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Seven streets named after seven crafts and trades

Via dei Coronari

“All roads lead to Rome” is a well-known saying that refers to the extensive network of thoroughfares linking all the regions of our peninsula, up to the distant provinces of the Empire. In the heart of the city, however, there is a maze of streets and alleys that highlight a different page of the millennial history of Rome, “speaking” streets with evocative names that still pass on the memory of the artisans and vendors who had their shops there.

Here you can find seven of them, in alphabetical order, to discover with us their origin, their secrets, and their curiosities.

#1 Via dei Balestrari, from Piazza Campo de’ Fiori to Piazza della Quercia - already mentioned in the 15th century, the street owes its name to the important corporation of crossbows-makers and sellers, at the service of the “Happy society of crossbowmen and pavers,” the city militia composed of 3,000 men recruited in the historic districts of the city. The crossbow was one of the most devastating throwing weapons in battle, capable of piercing the armors of the knights. When it was replaced by firearms, many crossbowmen became arquebusiers but the street did not change its name. At street number 2, there’s the oldest Roman stone plaque, dating back to 1483. It remembers the reclamation of the place ordered by Sixtus IV. It was at the end of this street that, on 16 February 1600, the Dominican friar Giordano Bruno was burned alive for heresy. Since the late nineteenth century, his statue is at the center of Piazza Campo de’ Fiori.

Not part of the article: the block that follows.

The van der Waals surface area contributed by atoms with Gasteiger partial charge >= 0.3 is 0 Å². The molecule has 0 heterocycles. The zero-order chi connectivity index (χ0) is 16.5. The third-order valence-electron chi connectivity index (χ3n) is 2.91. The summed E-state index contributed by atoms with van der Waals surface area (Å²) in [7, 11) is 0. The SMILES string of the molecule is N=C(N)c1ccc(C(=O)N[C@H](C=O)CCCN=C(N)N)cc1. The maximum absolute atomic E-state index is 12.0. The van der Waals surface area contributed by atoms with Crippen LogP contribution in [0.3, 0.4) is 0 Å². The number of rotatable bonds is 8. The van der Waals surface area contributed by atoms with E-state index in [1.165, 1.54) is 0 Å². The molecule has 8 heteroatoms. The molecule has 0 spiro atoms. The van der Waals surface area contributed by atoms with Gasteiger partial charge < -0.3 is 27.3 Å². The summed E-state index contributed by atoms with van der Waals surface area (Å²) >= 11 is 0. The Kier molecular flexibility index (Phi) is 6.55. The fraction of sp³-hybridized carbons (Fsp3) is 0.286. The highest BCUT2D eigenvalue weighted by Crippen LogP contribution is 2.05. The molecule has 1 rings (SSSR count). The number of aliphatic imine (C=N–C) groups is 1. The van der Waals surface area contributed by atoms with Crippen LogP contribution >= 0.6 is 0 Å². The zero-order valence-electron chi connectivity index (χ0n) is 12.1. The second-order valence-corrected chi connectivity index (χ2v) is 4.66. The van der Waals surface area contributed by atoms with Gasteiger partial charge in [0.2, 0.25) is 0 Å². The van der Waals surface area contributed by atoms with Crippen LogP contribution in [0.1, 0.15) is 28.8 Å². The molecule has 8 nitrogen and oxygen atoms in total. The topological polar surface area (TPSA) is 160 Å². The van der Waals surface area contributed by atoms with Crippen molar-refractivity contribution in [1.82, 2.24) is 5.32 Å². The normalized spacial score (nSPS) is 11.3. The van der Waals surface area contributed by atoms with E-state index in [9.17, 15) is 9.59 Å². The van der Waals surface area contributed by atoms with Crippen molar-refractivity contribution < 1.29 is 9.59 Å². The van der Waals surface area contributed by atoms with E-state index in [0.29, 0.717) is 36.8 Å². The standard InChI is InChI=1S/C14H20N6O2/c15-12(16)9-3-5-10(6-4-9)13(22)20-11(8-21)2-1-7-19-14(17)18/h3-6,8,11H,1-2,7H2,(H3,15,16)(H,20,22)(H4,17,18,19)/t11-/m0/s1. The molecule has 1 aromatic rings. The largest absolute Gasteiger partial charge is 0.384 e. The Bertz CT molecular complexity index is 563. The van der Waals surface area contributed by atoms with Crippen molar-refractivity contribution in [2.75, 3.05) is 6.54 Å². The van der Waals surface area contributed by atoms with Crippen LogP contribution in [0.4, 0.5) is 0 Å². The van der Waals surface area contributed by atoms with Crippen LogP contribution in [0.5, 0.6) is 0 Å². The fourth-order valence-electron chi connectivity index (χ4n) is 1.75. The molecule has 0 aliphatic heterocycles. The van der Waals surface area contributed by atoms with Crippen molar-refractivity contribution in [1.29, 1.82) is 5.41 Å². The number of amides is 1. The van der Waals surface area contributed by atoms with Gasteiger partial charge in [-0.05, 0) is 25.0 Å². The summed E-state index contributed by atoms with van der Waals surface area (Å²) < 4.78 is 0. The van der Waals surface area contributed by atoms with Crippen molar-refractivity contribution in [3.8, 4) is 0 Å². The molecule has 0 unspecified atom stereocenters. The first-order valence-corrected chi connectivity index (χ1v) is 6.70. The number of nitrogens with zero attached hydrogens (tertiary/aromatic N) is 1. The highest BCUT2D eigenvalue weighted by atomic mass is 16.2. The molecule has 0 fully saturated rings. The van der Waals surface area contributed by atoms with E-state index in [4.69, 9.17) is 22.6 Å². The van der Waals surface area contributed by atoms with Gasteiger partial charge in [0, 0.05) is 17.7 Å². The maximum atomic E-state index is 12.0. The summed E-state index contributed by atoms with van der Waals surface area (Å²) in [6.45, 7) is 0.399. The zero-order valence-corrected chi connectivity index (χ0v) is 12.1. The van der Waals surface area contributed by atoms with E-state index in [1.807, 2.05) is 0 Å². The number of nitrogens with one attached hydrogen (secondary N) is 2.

#2 Via dei Baullari, from Corso Vittorio Emanuele II to Piazza Farnese - of medieval origin, the street had different names over the centuries, such as “via dei Valigiari,” “via de’ Ferravecchi” and “via della Marna,” in memory of the First World War’s battle. It then resumed the current denomination, due to the concentration of trunk-makers. Originally a narrow and unpaved street, it was enlarged in 1517 by Cardinal Alessandro Farnese, later Pope Paul III, to easily arrive to his residence in Piazza Farnese. When Corso Vittorio Emanuele II was built, the street was lowered by almost a meter: for this reason, in 1904 it was necessary to rebuild the facade of the building named after the street, the Piccola Farnesina ai Baullari, now home to the Museo Barracco.